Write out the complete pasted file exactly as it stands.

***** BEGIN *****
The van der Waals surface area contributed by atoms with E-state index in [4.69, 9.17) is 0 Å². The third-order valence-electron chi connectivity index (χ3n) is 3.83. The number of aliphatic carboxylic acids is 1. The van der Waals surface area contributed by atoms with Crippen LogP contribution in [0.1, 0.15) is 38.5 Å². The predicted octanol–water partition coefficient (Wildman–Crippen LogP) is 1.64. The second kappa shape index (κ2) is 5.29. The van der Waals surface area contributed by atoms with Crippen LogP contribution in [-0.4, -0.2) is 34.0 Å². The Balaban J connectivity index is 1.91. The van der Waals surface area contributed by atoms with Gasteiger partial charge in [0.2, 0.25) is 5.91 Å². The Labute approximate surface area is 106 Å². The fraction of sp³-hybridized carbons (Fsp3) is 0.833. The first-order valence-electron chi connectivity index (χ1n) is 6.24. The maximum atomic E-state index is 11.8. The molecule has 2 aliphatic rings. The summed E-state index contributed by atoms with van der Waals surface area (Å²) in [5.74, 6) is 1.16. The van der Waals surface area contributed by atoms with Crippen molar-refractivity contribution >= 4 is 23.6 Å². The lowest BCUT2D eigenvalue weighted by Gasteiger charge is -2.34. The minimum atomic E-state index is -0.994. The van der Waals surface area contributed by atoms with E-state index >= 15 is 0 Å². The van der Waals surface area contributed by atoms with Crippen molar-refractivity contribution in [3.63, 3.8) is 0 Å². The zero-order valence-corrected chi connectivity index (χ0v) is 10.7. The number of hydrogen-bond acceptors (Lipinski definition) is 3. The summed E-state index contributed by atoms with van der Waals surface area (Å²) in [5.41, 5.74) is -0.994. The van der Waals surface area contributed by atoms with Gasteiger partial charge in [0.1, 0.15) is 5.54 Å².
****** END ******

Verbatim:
The van der Waals surface area contributed by atoms with E-state index in [4.69, 9.17) is 0 Å². The third-order valence-electron chi connectivity index (χ3n) is 3.83. The number of aliphatic carboxylic acids is 1. The van der Waals surface area contributed by atoms with Crippen LogP contribution in [0.1, 0.15) is 38.5 Å². The predicted octanol–water partition coefficient (Wildman–Crippen LogP) is 1.64. The second kappa shape index (κ2) is 5.29. The van der Waals surface area contributed by atoms with Crippen LogP contribution in [-0.4, -0.2) is 34.0 Å². The Balaban J connectivity index is 1.91. The van der Waals surface area contributed by atoms with Gasteiger partial charge in [0.2, 0.25) is 5.91 Å². The Labute approximate surface area is 106 Å². The fraction of sp³-hybridized carbons (Fsp3) is 0.833. The first-order valence-electron chi connectivity index (χ1n) is 6.24. The maximum atomic E-state index is 11.8. The molecule has 2 aliphatic rings. The summed E-state index contributed by atoms with van der Waals surface area (Å²) in [5.74, 6) is 1.16. The van der Waals surface area contributed by atoms with Crippen molar-refractivity contribution >= 4 is 23.6 Å². The lowest BCUT2D eigenvalue weighted by Gasteiger charge is -2.34. The minimum atomic E-state index is -0.994. The van der Waals surface area contributed by atoms with E-state index >= 15 is 0 Å². The van der Waals surface area contributed by atoms with Crippen molar-refractivity contribution in [3.63, 3.8) is 0 Å². The zero-order valence-corrected chi connectivity index (χ0v) is 10.7. The number of hydrogen-bond acceptors (Lipinski definition) is 3. The summed E-state index contributed by atoms with van der Waals surface area (Å²) in [5.41, 5.74) is -0.994. The van der Waals surface area contributed by atoms with Gasteiger partial charge in [0.1, 0.15) is 5.54 Å².